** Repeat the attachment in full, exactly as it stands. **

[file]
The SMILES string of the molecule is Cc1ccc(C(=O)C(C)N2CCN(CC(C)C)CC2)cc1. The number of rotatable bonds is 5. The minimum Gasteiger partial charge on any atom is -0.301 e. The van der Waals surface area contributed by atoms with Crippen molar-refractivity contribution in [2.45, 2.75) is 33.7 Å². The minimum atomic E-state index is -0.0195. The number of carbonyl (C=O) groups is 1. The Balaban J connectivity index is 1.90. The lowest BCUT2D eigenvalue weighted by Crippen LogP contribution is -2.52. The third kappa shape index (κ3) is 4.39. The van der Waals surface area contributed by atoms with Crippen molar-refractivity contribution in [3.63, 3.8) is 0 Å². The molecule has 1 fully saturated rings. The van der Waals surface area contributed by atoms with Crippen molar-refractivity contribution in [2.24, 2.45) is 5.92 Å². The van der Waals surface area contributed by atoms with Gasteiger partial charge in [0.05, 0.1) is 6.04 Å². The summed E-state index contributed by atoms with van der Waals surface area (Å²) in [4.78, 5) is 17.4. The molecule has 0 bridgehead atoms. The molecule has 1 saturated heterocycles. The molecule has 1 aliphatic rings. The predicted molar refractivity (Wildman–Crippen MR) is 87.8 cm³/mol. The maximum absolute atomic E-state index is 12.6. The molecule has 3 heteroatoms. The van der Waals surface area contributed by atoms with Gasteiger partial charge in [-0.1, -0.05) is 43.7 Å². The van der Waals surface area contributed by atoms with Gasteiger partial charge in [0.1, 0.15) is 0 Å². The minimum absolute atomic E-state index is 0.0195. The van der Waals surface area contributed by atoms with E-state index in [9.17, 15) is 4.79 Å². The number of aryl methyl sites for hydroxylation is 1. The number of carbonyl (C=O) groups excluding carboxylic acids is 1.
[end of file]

The SMILES string of the molecule is Cc1ccc(C(=O)C(C)N2CCN(CC(C)C)CC2)cc1. The number of rotatable bonds is 5. The minimum Gasteiger partial charge on any atom is -0.301 e. The van der Waals surface area contributed by atoms with Crippen molar-refractivity contribution in [2.45, 2.75) is 33.7 Å². The minimum atomic E-state index is -0.0195. The number of carbonyl (C=O) groups is 1. The Balaban J connectivity index is 1.90. The lowest BCUT2D eigenvalue weighted by Crippen LogP contribution is -2.52. The third kappa shape index (κ3) is 4.39. The van der Waals surface area contributed by atoms with Crippen molar-refractivity contribution in [3.63, 3.8) is 0 Å². The molecule has 1 fully saturated rings. The van der Waals surface area contributed by atoms with Crippen molar-refractivity contribution in [2.24, 2.45) is 5.92 Å². The van der Waals surface area contributed by atoms with Gasteiger partial charge in [0.05, 0.1) is 6.04 Å². The summed E-state index contributed by atoms with van der Waals surface area (Å²) in [4.78, 5) is 17.4. The molecule has 0 bridgehead atoms. The molecule has 1 saturated heterocycles. The molecule has 1 aliphatic rings. The predicted molar refractivity (Wildman–Crippen MR) is 87.8 cm³/mol. The maximum absolute atomic E-state index is 12.6. The molecule has 3 heteroatoms. The van der Waals surface area contributed by atoms with Gasteiger partial charge in [-0.1, -0.05) is 43.7 Å². The van der Waals surface area contributed by atoms with Gasteiger partial charge in [0.1, 0.15) is 0 Å². The minimum absolute atomic E-state index is 0.0195. The van der Waals surface area contributed by atoms with E-state index in [9.17, 15) is 4.79 Å². The number of aryl methyl sites for hydroxylation is 1. The number of carbonyl (C=O) groups excluding carboxylic acids is 1.